This morning, when out for coffee this morning, I ordered fresh carrot-orange juice and got a plain carrot juice instead. I didn't want to go back so I took my carrot juice home and shook it up with what I thought was the French Vanilla version of Constant Health. I added some psyllium fiber too.
Lo and behold, I had taken a jar of Chocolate Constant Health home, and there it was, a carrot-chocolate shake. I tasted it and thought it was an interesting flavor -- with some of the spices in the formula, it tasted a bit like carrot cake, especially with the extra fiber thickening the drink!
I enjoyed my shake on my way to work, and I even enjoyed watching the deep orangey fluid stick to the shaker bottle - like some kind of melting pumpkin tapioca or abstract art piece. I know, not exactly of a good marketing image but we're all friends here, right?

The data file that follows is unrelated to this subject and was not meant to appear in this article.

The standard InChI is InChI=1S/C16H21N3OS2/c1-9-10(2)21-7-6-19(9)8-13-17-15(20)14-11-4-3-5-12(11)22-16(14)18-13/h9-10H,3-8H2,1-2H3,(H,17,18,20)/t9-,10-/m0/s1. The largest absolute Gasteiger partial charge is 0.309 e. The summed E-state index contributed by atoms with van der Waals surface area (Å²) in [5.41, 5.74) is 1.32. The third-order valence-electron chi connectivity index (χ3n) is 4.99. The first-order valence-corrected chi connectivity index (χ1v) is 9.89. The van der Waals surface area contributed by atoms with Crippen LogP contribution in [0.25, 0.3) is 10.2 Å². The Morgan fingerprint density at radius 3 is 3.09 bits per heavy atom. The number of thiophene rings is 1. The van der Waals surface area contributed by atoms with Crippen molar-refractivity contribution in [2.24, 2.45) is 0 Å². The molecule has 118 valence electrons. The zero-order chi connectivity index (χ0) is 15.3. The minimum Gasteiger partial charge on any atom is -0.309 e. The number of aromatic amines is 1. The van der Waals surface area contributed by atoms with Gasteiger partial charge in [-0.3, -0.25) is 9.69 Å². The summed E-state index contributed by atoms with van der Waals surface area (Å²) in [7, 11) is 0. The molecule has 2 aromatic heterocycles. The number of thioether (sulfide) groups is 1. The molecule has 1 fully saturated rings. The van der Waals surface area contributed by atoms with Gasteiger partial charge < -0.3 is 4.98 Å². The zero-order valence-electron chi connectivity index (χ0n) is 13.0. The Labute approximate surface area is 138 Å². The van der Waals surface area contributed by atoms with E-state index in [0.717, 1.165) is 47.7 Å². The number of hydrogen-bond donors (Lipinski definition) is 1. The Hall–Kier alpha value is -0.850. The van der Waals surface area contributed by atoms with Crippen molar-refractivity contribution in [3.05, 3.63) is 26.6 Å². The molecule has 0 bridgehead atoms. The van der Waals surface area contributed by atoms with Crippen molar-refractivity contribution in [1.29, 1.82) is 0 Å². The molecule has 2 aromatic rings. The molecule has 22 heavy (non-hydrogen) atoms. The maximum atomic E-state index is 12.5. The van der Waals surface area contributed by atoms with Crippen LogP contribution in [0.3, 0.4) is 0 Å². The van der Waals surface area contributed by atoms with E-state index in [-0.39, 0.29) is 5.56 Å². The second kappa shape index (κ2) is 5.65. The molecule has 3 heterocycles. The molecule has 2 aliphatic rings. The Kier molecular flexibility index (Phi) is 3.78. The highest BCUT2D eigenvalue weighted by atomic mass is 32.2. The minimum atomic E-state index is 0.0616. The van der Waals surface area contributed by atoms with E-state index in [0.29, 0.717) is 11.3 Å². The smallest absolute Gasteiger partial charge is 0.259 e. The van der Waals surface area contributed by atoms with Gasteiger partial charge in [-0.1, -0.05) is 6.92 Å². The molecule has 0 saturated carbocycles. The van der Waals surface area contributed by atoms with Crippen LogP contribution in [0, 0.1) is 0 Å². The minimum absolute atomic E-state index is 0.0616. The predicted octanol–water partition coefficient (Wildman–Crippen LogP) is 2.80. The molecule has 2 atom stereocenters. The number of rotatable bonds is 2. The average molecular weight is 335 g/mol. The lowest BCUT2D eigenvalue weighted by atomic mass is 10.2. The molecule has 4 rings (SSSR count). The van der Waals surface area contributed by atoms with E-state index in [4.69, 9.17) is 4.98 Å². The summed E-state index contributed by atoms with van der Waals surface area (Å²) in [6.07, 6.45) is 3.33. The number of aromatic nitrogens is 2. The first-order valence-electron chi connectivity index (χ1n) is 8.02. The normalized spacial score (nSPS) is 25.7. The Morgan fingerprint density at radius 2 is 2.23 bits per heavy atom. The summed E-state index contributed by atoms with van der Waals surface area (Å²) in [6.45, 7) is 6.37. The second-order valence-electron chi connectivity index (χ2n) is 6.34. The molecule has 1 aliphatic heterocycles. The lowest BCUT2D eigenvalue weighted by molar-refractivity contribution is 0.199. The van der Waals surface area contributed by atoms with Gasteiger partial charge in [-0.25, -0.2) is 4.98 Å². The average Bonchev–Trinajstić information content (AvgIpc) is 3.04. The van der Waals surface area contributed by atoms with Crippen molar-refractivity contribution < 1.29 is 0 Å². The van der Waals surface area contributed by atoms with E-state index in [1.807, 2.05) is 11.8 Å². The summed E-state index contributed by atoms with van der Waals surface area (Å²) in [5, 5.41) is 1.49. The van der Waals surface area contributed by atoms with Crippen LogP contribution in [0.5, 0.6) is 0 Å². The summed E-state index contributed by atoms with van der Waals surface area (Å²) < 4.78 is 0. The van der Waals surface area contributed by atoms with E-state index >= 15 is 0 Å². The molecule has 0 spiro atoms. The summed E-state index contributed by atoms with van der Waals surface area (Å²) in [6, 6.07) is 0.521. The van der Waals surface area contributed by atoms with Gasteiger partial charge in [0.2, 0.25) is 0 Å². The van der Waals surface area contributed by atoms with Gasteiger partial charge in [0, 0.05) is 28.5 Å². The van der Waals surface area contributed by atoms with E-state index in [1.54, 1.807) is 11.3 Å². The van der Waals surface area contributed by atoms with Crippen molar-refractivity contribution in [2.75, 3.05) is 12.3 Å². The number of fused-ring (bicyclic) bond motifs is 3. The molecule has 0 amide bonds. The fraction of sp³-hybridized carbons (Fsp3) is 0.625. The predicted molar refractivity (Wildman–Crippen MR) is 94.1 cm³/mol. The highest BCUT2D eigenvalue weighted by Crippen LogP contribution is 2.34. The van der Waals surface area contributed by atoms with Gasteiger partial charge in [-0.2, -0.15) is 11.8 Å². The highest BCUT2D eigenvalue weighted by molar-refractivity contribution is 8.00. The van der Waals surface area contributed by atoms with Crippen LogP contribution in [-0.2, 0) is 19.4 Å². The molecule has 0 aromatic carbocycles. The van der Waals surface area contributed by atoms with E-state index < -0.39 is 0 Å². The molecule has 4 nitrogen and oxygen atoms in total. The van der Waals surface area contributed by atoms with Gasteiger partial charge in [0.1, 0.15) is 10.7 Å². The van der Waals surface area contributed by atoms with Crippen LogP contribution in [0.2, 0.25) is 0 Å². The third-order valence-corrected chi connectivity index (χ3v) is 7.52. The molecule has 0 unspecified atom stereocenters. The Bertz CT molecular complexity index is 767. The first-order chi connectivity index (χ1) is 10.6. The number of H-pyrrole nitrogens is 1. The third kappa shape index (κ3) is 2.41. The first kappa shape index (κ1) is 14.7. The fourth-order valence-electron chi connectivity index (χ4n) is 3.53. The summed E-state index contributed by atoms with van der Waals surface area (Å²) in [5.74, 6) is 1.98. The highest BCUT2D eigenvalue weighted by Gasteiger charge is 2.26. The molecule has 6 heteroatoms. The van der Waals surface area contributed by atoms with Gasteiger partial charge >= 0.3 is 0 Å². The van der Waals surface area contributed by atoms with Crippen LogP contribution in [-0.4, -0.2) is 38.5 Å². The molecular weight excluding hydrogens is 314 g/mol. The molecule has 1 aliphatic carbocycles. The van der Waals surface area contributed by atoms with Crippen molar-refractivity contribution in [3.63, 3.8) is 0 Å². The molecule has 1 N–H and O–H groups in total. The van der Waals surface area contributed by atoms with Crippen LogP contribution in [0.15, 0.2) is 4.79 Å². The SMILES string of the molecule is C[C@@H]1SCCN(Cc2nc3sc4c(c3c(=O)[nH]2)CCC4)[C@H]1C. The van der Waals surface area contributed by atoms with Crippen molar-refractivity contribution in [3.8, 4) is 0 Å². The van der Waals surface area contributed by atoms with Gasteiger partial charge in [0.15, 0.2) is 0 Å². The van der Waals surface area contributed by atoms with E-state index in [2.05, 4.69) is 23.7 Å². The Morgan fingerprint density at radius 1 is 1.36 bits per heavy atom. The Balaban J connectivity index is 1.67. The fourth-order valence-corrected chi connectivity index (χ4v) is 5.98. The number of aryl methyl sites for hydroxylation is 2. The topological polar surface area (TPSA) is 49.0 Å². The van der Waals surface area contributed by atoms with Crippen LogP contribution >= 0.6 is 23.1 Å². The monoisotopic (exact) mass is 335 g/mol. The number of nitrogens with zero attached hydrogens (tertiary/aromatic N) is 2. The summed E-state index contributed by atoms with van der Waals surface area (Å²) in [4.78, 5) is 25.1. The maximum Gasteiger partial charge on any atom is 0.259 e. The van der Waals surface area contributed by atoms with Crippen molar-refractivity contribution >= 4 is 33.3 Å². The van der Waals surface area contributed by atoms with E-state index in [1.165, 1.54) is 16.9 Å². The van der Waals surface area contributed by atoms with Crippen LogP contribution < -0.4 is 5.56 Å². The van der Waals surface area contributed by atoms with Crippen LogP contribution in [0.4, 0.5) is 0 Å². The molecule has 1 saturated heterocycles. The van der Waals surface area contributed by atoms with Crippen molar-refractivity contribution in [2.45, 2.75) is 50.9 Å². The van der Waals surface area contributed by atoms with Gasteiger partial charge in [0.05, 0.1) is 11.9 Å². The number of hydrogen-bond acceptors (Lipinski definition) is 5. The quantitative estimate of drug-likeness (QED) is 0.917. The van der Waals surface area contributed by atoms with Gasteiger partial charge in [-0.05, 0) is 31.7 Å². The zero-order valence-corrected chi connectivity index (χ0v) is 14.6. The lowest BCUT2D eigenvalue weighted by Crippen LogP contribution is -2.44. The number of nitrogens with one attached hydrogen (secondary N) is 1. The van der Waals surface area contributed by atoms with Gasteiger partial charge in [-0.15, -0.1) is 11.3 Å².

Anyway, when I told Tess about my morning drink, she made a terrible face and let out a long "eeeeewwww." This made me laugh out loud. She shook her head repeatedly and said this is why I'm fired from any more taste testing.
By the way, I personally like acacia fiber better than psyllium, as it doesn't do such disgraceful things to the texture of a drink. But the psyllium was handy and I'm always looking for ways to boost my fiber, so in it went, but on the recipe cards, it will not go! :-)
Meanwhile, here are some interesting facts about acacia fiber:
- Acacia is from the acacia gum tree, which thrives in arid environments, and is growing in expanded farmland in sub-Saharan Africa
- Acacia doesn't have the negative effect on texture of foods and drinks that other fibers have
- Acacia has fewer negative symptoms (like bloating, abdominal cramping) compared with fructo-oligosaccharides
- Acacia also increases friendly bacteria in the gut (four-fold increase at 10-15 grams a day)
Lastly, while on the topic of fiber, for those of you who are regular readers, I did look into the modified citrus pectin that I wrote about earlier this month. So far I have not found any reasonable pricing on raw material. Too bad, as modified citrus pectin shows much promise as a natural anti-cancer agent.
So, acacia fiber may end up in our product line much earlier than modified citrus pectin!